Ryuichi Sakamoto, the composer of Technopolis, requires little introduction these days as he has become the top musician representing Japan, maintaining a successful career even after the breakup of YMO. He is an academic elite who studied composition at Tokyo National University of Fine Arts and Music, the highest classical music degree in Japan, and is also well adept in philosophy and modern ideology. Someone like him breaking into the pop music scene, within of itself, is a cultural incident worth noting. In the band, Sakamoto teams up with Hiroyuki Takahashi, a drummer and singer—also a graduate from one of Tokyo’s renowned art colleges—to manifest the sublime concepts and challenges brought on by leader, Hosono. All of their songs, created during their time together between ‘78 to ‘84, are from the vinyl era, and their first and only album release on CD was in ’93, during their reunion time.
Winter never fell on these evolved Grasshoppers, rather, they were adored by the upper class. During the height of the punk rock era, the music trio raised the techno flag high, was deemed trailblazers from ‘technological giant’ Japan, and managed to construct their “yellow kingdom,” without ever knowing the harsh cold. YMO is said to have had the greatest influence on today’s Japanese hip hop, heavy metal, and musical genres beyond.
Appealing to their widespread fans from around the world, all of YMO’s albums are available in both CD and vinyl formats. This year’s 40th anniversary compilation album, Neue Tanz, is also available on vinyl: a double LP. The album contains 16 songs from the past, curated by Towa Tei, the self-proclaimed disciple of Sakamoto, and remastered by Yoshinori Sunahara of Denki Groove—both of them techno music leaders from the ‘90s following YMO.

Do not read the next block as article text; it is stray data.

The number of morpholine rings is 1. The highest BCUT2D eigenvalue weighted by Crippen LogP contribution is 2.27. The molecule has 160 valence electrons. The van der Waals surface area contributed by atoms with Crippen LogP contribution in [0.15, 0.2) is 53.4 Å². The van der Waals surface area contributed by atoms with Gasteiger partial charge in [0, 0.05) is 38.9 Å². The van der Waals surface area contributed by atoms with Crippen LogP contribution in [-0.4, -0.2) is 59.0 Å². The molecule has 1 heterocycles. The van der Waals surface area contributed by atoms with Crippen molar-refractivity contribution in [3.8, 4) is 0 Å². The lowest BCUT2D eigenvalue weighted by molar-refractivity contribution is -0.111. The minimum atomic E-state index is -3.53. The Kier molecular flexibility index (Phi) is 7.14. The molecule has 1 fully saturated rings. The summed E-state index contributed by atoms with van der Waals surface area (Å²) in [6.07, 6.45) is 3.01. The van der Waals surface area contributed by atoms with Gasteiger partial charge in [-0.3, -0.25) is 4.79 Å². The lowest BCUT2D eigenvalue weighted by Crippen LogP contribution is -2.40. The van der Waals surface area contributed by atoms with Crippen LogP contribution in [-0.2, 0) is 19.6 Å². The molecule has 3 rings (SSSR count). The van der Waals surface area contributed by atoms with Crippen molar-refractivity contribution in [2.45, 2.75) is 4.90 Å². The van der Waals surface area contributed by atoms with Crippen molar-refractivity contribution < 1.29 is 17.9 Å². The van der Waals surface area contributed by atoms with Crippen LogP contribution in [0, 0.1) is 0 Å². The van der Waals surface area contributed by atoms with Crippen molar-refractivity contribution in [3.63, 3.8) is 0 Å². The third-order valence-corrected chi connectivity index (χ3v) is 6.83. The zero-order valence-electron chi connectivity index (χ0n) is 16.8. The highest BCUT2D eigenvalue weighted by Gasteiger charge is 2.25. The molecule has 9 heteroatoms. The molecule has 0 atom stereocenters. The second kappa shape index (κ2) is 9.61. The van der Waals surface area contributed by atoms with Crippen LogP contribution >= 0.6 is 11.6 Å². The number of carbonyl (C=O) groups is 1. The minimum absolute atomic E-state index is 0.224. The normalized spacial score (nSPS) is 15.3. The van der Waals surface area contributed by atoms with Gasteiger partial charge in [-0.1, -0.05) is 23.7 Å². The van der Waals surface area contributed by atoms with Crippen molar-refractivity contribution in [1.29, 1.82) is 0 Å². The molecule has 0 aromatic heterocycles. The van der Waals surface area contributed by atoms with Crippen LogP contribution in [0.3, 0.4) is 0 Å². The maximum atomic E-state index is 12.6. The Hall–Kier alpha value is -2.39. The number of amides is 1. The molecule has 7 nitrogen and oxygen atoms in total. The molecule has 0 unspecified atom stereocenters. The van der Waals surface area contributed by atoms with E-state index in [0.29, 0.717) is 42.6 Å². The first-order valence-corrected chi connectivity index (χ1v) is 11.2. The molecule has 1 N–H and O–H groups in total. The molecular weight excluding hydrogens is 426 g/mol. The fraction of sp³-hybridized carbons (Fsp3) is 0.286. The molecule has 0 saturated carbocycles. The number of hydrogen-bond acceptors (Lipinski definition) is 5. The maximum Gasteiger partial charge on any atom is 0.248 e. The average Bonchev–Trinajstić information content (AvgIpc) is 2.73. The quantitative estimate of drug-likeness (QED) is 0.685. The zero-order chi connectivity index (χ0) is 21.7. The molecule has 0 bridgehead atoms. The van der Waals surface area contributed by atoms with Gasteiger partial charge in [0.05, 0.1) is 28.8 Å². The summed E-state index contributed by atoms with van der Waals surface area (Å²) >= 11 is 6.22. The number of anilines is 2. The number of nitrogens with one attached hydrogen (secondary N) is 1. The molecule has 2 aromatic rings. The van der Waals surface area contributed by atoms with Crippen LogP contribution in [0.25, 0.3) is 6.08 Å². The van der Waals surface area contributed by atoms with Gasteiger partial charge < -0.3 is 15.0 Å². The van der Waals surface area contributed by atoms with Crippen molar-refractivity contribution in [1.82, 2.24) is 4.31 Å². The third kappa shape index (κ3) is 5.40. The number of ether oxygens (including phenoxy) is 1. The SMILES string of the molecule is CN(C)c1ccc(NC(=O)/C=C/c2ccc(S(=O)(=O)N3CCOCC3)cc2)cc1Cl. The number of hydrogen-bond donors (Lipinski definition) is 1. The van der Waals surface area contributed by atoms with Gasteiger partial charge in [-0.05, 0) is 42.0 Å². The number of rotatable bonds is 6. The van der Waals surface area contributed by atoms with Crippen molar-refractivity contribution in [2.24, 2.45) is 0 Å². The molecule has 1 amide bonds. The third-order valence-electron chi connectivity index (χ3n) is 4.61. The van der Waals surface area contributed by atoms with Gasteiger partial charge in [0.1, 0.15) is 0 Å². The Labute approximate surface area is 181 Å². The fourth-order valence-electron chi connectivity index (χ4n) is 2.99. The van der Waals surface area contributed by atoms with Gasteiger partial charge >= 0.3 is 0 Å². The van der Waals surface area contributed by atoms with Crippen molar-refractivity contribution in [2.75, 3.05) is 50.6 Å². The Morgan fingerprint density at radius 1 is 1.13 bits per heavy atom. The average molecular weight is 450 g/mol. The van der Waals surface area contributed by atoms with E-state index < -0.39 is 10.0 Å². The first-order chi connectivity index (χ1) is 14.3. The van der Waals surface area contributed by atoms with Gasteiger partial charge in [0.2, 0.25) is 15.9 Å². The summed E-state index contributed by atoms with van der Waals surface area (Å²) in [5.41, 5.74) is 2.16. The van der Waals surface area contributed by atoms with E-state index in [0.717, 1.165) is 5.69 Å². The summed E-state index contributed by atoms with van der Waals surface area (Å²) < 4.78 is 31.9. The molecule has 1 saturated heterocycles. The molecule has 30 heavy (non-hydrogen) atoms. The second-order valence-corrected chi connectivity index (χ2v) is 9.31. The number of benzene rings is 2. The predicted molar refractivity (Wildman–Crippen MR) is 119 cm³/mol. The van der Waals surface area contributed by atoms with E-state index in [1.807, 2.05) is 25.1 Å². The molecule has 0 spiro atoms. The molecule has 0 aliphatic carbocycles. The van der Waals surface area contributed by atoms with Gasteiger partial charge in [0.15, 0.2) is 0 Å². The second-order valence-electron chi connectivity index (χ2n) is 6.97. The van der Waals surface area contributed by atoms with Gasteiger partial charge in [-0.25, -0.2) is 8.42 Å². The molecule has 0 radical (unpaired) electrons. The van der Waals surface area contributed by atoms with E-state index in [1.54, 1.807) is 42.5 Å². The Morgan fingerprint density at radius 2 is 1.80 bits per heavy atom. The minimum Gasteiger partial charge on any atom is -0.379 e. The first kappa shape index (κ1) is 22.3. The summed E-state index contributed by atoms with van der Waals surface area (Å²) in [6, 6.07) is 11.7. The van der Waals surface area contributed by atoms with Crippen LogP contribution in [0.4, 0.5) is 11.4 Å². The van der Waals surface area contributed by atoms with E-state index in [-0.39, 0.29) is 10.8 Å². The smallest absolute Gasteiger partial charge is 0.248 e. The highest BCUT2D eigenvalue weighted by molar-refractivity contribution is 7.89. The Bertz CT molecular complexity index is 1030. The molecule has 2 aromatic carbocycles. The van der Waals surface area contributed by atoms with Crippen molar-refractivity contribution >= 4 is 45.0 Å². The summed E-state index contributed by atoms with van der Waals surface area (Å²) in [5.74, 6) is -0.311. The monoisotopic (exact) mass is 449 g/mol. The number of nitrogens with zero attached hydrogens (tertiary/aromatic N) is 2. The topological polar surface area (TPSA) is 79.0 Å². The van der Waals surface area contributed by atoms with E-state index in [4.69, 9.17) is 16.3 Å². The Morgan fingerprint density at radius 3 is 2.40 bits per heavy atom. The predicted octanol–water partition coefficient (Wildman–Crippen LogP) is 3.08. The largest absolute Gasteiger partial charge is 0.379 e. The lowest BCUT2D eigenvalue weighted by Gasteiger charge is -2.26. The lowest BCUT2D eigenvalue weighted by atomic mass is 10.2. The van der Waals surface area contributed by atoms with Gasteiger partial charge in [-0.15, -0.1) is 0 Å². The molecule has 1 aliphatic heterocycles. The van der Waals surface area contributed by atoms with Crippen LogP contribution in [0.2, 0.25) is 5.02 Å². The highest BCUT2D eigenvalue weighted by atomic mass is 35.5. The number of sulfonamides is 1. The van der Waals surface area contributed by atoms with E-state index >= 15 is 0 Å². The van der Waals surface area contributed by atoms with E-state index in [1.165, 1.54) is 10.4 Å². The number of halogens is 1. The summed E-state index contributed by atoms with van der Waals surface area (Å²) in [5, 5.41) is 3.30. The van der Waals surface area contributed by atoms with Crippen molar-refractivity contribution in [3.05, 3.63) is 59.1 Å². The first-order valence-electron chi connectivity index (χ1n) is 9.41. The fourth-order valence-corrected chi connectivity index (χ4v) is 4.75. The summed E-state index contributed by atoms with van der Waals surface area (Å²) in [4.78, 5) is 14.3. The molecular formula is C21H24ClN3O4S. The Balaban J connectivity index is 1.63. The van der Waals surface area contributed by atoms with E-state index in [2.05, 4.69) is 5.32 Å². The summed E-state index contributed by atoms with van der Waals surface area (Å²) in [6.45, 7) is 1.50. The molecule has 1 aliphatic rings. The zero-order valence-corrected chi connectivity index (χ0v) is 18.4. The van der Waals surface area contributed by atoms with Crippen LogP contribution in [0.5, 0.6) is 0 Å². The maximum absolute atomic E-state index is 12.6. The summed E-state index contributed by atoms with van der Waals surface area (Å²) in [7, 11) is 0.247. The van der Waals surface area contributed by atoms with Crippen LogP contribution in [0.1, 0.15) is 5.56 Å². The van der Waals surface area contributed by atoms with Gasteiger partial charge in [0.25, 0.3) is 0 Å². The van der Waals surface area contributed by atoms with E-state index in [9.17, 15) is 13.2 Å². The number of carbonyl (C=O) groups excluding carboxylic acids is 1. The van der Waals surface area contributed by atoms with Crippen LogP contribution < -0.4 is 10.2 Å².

Looking back, YMO’s music emerged from technology’s leading nation, Japan, and they were presenting a sound that was characterized as inorganic and mechanical—as if individualism was forcefully suppressed. Similar displays are found in their second album cover with them wearing “Mao suits of the future,” (by design of Takahashi) or their unified haircuts mimicking strict school regulations. They demonstrated a lack of political claim and was ignoring everyday humanity such as customs and rituals—they were acting out oppressed people under totalitarian rule. As their statement, they aligned themselves with this sociological perspective of erasing the past to create something new—to flatten our class, race, and nationality: what makes us unique. Unlike their Western counterparts that were proclaiming the glory of individuality at the time, YMO was emotionless and surrounded themselves with cold machines—as if they were a totally new breed of humans (Grasshoppers) in their techno spaceship—lifting off to go find a new world that didn’t agonize over such petty differences.
Fast-forward 40 years, the new compilation, Neue Tanz, is being praised as the genre’s return to origin. The band’s spirit that manifested the “intellectual playground for adults” lives on. The artistic bar they had raised, in their short period together, also remains untouched. As the godfathers of techno music, they had mapped out the protocol—they showed the world how music could be made with a single synthesizer. This great influence led to the emergence of countless commercial musicians chasing the same dream. No one, however, has been able to come close—let alone take it to the next level.
Translation by Mika Anami